Source: Coast week
SPECIAL REPORT BY XINHUA CORRESPONDENT Peter Mutai
NAIROBI (Xinhua) — Following the increasing number of deaths caused by the spread of leishmaniasis (kala-azar) disease in the coastal, Lake Victoria basin and northern parts of the country, Kenya has developed a strategic plan to help tame the spread.Leishmaniasis affects mainly children above two years and young adults but older people are also occasionally infected.
It causes massive but hidden and silent suffering, and frequently kills the victims hence posing a big problem to the government.
It is estimated that about 4,000 visceral leishmaniasis or kala-azar (VL) cases occurs annually in Kenya . About 5 million people are at risk of infections.
Though greatly feared in affected populations, it is little known and poorly understood in other part of the country.
These areas are characterized by substandard housing, lack of access to safe water and sanitation, filthy environments, and abundant insects and other vectors.
The national multi-year strategic plan of action that is due to be launched later this year is aimed at controlling the leishmaniasis amongst other Neglected Tropical Diseases (NTDs).
“The strategy aims at guiding the implementation of NTDs control activities in an integrated way in the country,” says Davis Wachira from the Department of Vector Borne and Neglected Tropical Disease at the ministry of Public Health and Sanitation.
Wachira reveals that the integration of activities will maximize on the minimal resources available to achieve maximum control impact cost-effectively.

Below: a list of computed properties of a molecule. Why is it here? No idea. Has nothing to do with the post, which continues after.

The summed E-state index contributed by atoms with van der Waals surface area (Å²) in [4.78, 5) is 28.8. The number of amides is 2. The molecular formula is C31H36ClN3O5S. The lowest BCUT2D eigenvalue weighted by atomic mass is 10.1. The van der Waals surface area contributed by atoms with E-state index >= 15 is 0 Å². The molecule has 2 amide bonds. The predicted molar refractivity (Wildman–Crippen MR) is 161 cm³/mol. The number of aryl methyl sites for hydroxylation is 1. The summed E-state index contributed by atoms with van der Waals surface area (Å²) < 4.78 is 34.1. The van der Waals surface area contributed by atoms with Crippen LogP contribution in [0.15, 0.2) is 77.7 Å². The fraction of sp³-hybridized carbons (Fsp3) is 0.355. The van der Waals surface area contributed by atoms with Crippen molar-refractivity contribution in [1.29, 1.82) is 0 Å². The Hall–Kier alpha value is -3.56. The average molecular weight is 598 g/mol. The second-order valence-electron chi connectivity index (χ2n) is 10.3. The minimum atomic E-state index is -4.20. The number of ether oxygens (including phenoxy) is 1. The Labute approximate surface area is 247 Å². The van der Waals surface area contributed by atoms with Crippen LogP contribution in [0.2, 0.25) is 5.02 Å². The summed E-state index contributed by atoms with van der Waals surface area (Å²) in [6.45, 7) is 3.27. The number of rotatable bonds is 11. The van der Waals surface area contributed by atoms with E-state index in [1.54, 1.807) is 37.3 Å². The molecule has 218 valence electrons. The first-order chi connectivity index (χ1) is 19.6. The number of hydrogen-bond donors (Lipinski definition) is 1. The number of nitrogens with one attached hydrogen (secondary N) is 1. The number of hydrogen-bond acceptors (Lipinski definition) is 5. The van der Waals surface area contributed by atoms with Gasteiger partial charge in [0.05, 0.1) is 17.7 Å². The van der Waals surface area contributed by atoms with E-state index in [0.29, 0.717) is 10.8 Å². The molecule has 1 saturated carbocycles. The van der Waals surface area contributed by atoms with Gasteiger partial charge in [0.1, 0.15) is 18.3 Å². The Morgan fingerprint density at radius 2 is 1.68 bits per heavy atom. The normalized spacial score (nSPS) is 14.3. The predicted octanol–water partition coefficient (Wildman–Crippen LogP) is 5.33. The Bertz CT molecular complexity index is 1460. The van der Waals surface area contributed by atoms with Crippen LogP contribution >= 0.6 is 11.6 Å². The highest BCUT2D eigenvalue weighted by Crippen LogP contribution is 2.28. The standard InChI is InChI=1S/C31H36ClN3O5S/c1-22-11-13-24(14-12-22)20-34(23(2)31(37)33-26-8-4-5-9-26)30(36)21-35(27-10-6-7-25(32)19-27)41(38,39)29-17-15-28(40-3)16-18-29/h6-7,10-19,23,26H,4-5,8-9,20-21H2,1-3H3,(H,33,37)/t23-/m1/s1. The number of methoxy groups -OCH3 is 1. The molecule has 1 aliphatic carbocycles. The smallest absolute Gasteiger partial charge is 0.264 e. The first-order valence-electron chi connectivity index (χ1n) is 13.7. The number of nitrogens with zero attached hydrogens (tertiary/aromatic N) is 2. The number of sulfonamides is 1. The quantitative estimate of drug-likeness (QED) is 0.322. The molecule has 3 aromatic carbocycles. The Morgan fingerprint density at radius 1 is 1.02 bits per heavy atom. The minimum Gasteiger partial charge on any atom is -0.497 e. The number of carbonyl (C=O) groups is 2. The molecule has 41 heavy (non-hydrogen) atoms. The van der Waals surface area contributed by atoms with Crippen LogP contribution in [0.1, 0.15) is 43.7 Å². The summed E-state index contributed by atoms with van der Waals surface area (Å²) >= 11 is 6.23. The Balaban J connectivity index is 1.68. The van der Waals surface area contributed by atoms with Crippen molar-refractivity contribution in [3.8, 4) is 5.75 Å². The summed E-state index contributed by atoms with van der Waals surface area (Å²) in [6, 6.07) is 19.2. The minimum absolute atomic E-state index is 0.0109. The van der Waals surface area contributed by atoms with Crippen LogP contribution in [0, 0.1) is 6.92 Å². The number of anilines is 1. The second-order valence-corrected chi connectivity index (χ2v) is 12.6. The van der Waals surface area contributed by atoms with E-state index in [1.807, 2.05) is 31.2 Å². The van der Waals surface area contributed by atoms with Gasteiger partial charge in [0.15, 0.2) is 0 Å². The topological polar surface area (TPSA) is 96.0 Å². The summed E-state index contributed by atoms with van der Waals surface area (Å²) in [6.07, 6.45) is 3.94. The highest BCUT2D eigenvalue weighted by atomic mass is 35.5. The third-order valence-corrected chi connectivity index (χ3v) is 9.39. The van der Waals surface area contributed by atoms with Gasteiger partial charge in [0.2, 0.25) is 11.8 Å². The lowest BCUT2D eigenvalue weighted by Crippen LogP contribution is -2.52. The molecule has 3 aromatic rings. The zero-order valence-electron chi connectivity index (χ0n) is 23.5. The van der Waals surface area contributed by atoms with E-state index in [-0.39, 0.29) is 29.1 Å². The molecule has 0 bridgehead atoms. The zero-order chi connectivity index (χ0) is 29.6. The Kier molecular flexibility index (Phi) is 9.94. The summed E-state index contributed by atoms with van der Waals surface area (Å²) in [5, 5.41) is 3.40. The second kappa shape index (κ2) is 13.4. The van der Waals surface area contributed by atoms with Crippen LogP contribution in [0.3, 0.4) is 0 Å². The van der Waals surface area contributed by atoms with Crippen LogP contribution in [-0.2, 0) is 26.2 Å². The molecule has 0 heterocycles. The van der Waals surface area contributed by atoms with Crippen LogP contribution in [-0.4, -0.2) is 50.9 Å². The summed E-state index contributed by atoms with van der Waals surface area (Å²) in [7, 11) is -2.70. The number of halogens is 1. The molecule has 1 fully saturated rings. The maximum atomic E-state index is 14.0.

Though known as dangerous, the diseases ranks low on national and international health agendas hence attracting very little funding, Wachira says.
The disease is caused by an intracellular protozoan parasite of the Genus Leishmania and mainly transmitted by sand flies of the genus Phlebotomus.
In Kenya the disease occurs in two forms namely visceral leishmaniasis or kala-azar and Cutaneous leishmaniasis (Oriental sore). However cutaneous leishmaniasis is rarely reported in health facilities.
Visceral leishmaniasis attacks the internal organs and is rapidly fatal if untreated whereas cutaneous leishmaniasis leaves deep and permanent scars on the skin of the patient.
Both visceral and cutaneous leishmaniasis are mainly found in the arid and semi-arid regions.
Wachira notes that although the disease has been controlled in some areas, the potential for re-emergency still exist in these formally endemic areas because the surveillance system in majority of endemic or suspected districts is lucking.
“The presence of the parasite and the vectors in the neighbouring countries, coupled by the movement of people and their domestic animals pose a great challenge to the government,” he adds.
There is very little sand flies control activities currently going on in majority of endemic districts.
“Lack of policies and guidelines to guide implementation of Neglected Tropical Diseases, inadequate funding, low level of awareness among communities’ members afflicted by the NTDs and lack of monitoring and evaluation system are to blame for the slow action against the disease,” Wachira observes.
According to Monique Wasunna, the head for Drugs for Neglected Diseases Initiative (DNDi) Africa office, the disease has spread rapidly because the world pharmaceuticals have neglected them.
She says that whereas the pharmaceuticals have developed 1,535 new drugs by 2009, accounting for 98.7 percent, only 21 new drugs (1.3 percent) have been developed for the neglected diseases.
Wasunna notes that this has led to more deaths as drugs meant for treatment are expensive, toxic and little options.
“Treatment is therefore poor due to frequent shortage of drugs in many health facilities in tropical countries,” she adds.